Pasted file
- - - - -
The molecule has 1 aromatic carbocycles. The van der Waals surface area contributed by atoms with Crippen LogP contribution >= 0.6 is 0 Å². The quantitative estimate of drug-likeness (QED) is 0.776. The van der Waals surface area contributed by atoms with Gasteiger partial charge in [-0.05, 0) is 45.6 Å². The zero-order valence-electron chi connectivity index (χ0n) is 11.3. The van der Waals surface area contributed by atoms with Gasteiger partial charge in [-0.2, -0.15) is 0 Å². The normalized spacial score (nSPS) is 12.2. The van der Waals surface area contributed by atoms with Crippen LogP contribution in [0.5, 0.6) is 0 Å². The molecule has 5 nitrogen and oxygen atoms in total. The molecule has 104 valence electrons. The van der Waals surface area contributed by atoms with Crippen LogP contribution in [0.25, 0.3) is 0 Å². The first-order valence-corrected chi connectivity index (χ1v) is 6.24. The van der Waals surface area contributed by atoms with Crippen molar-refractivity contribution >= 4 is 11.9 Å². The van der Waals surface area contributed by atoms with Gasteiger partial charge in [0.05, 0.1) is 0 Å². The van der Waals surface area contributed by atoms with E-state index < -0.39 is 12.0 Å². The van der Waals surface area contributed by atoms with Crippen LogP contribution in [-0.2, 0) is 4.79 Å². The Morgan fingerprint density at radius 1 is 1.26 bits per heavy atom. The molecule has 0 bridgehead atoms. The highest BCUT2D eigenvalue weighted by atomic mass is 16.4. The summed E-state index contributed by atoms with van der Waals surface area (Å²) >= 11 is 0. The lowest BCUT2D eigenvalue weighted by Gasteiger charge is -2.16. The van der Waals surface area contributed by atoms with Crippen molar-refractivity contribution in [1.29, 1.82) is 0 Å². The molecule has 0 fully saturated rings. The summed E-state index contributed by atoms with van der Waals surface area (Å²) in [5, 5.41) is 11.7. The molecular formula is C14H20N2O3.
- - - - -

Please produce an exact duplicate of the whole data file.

The molecule has 1 aromatic carbocycles. The van der Waals surface area contributed by atoms with Crippen LogP contribution >= 0.6 is 0 Å². The quantitative estimate of drug-likeness (QED) is 0.776. The van der Waals surface area contributed by atoms with Gasteiger partial charge in [-0.05, 0) is 45.6 Å². The zero-order valence-electron chi connectivity index (χ0n) is 11.3. The van der Waals surface area contributed by atoms with Gasteiger partial charge in [-0.2, -0.15) is 0 Å². The normalized spacial score (nSPS) is 12.2. The van der Waals surface area contributed by atoms with Crippen LogP contribution in [0.5, 0.6) is 0 Å². The molecule has 5 nitrogen and oxygen atoms in total. The molecule has 104 valence electrons. The van der Waals surface area contributed by atoms with Crippen LogP contribution in [0.25, 0.3) is 0 Å². The first-order valence-corrected chi connectivity index (χ1v) is 6.24. The van der Waals surface area contributed by atoms with Crippen molar-refractivity contribution >= 4 is 11.9 Å². The van der Waals surface area contributed by atoms with Gasteiger partial charge in [0.05, 0.1) is 0 Å². The van der Waals surface area contributed by atoms with E-state index < -0.39 is 12.0 Å². The van der Waals surface area contributed by atoms with Crippen LogP contribution in [-0.2, 0) is 4.79 Å². The Morgan fingerprint density at radius 1 is 1.26 bits per heavy atom. The molecule has 0 bridgehead atoms. The highest BCUT2D eigenvalue weighted by atomic mass is 16.4. The summed E-state index contributed by atoms with van der Waals surface area (Å²) >= 11 is 0. The lowest BCUT2D eigenvalue weighted by Gasteiger charge is -2.16. The van der Waals surface area contributed by atoms with Crippen molar-refractivity contribution in [1.29, 1.82) is 0 Å². The molecule has 0 fully saturated rings. The summed E-state index contributed by atoms with van der Waals surface area (Å²) in [5, 5.41) is 11.7. The molecular formula is C14H20N2O3.